Part 8 Introduction to survey data analysis. Dealing with ordinal and binary variables. Using survey data in exploratory and confirmatory researches. TESTING ideas for the research report.
Part 9 Case study. Strengths and weaknesses. Non-probability sampling. Research methods applied. Building theory on the basis of case study. Ethical dilemmas.
Part 10 Experimental research. Strengths and weaknesses. Participants assignment and control of variables. Ethical dilemmas. Issues of inference and hypotheses testing.
Part 11 Experimental economics. What are the differences between economic experiments and other social sciences’ experiments? Applications of experiments to economics.
Part 12 Introduction to Social Network Analysis - visualization and network measures.
Applications of the elements of social network analysis to the economical researches.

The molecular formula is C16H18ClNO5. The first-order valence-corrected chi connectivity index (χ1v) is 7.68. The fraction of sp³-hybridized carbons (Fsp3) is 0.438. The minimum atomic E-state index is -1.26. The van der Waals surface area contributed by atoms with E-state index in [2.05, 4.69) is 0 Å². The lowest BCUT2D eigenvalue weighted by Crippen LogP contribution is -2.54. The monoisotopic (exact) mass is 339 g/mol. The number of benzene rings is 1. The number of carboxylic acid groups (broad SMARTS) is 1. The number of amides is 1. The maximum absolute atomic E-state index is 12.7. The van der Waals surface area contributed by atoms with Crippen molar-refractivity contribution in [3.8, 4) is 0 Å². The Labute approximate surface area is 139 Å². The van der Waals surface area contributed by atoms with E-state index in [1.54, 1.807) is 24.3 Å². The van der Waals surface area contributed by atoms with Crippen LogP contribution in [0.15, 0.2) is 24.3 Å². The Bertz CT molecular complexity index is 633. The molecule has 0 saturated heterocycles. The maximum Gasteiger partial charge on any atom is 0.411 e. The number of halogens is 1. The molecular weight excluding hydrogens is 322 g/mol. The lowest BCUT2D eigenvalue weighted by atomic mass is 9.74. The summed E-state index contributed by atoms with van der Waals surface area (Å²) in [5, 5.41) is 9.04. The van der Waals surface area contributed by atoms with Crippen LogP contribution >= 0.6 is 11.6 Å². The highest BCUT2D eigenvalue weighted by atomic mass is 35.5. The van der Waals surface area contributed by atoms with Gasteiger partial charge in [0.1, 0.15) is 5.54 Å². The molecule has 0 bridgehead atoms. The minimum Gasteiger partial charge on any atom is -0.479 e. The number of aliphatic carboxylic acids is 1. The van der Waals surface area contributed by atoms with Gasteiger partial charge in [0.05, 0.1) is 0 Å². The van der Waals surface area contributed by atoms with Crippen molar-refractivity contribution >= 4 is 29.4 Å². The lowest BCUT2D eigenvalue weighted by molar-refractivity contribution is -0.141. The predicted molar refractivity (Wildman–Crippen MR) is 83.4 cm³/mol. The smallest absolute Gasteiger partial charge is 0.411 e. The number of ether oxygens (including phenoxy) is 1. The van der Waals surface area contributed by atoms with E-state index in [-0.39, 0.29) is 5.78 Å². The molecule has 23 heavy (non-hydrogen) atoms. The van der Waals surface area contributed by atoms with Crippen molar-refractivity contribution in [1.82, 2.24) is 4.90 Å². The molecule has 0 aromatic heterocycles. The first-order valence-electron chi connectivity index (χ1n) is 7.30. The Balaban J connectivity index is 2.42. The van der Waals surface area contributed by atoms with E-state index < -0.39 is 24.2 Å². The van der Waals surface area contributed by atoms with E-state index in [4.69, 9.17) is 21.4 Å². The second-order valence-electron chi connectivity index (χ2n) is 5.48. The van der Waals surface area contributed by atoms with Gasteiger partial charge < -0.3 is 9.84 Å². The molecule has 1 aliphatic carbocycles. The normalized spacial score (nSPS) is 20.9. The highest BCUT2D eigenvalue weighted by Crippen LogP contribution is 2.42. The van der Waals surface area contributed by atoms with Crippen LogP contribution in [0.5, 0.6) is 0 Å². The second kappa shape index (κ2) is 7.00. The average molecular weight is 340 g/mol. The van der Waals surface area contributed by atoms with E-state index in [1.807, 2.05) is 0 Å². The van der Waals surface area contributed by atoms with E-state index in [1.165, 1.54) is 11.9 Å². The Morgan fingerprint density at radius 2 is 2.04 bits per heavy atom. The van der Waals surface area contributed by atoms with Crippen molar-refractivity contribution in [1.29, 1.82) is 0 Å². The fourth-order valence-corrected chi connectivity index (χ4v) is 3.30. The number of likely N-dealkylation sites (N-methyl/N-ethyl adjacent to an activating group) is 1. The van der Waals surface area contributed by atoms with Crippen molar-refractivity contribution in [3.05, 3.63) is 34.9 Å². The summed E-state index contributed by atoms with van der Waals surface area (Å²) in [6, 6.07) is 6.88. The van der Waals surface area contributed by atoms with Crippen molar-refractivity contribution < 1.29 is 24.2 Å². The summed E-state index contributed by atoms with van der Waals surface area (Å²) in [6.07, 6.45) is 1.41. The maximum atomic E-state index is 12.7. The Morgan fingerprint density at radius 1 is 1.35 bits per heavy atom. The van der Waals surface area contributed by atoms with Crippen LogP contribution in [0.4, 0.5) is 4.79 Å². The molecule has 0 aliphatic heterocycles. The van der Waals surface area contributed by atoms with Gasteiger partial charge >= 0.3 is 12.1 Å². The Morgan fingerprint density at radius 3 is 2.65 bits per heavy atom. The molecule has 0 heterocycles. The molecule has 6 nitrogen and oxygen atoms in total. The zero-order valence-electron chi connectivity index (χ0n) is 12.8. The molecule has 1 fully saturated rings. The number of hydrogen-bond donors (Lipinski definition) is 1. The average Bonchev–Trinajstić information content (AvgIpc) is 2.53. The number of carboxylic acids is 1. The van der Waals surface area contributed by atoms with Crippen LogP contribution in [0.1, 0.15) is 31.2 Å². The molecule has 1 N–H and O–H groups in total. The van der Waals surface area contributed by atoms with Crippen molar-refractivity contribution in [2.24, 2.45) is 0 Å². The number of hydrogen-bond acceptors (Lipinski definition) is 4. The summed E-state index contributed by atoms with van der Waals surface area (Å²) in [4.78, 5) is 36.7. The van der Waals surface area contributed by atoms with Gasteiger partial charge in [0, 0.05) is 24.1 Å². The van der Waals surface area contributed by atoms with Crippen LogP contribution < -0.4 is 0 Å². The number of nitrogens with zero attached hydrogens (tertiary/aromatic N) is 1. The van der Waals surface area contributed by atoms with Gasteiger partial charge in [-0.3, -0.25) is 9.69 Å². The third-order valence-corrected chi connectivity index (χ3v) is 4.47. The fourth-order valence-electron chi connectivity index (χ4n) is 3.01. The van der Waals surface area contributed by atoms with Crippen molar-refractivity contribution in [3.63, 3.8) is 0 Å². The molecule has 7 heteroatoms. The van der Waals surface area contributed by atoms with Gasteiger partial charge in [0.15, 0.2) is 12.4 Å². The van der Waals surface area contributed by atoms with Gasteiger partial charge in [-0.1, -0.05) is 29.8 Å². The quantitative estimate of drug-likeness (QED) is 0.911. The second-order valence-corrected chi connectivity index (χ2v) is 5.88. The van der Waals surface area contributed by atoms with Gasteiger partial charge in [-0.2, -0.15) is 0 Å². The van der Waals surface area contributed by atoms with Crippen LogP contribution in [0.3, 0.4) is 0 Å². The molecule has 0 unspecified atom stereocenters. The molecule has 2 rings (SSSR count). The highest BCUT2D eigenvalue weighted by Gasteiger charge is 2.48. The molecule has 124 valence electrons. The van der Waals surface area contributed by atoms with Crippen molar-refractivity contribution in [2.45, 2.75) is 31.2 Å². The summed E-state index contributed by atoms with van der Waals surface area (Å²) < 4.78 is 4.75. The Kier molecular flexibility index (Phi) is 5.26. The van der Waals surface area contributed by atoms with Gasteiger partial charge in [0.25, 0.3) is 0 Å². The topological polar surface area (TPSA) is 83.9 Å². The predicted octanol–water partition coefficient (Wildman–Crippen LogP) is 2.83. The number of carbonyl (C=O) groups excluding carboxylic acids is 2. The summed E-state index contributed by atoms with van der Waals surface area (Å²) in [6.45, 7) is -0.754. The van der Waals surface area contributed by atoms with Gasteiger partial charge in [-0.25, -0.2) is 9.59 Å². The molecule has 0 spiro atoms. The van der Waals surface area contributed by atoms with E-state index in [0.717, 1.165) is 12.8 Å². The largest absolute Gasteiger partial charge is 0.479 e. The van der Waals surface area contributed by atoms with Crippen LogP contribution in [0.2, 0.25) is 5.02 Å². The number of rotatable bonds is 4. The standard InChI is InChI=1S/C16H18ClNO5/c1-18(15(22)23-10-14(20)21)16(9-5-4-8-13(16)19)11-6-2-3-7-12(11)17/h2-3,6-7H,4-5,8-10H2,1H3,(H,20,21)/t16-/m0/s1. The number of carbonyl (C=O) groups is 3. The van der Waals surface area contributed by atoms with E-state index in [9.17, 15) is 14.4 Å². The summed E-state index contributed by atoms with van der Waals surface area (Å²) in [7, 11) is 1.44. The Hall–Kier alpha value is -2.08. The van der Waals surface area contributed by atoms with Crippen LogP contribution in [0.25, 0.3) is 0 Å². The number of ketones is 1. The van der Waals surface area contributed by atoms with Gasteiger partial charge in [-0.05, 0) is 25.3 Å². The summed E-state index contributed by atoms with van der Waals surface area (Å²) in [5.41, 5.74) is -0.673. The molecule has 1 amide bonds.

1. Earl Babbie: The Practice of Social Research
2. Kethleen M. Eisenhardt, Building Theories from Case Study Research, The Academy of Management Review, vol. 14 (1989), no. 4: 532-550
3. Bent Flyvbjerg, "Five Misunderstandings About Case-Study Research," Qualitative Inquiry, vol. 12, no. 2, April 2006, pp. 219-245.
4. Abdelmonem Afifi, Virginia Clark, Susanne May, Computer-Aided Multivariate Analysis, Chapman & Hall/CRC, New York 2004
5. Lawrence C. Hamilton, Statistics with Stata, Thomson Brooks/Cole, Toronto 2006
6. Glaser Barney and Anselm L. Strauss. 1967. Discovery of Grounded Theory: Strategies for Qualitative Research.
7. Uskali Mäki, Models are experiments, experiments are models, Journal of Economic Methodology, 12 (2005), p. 3003-315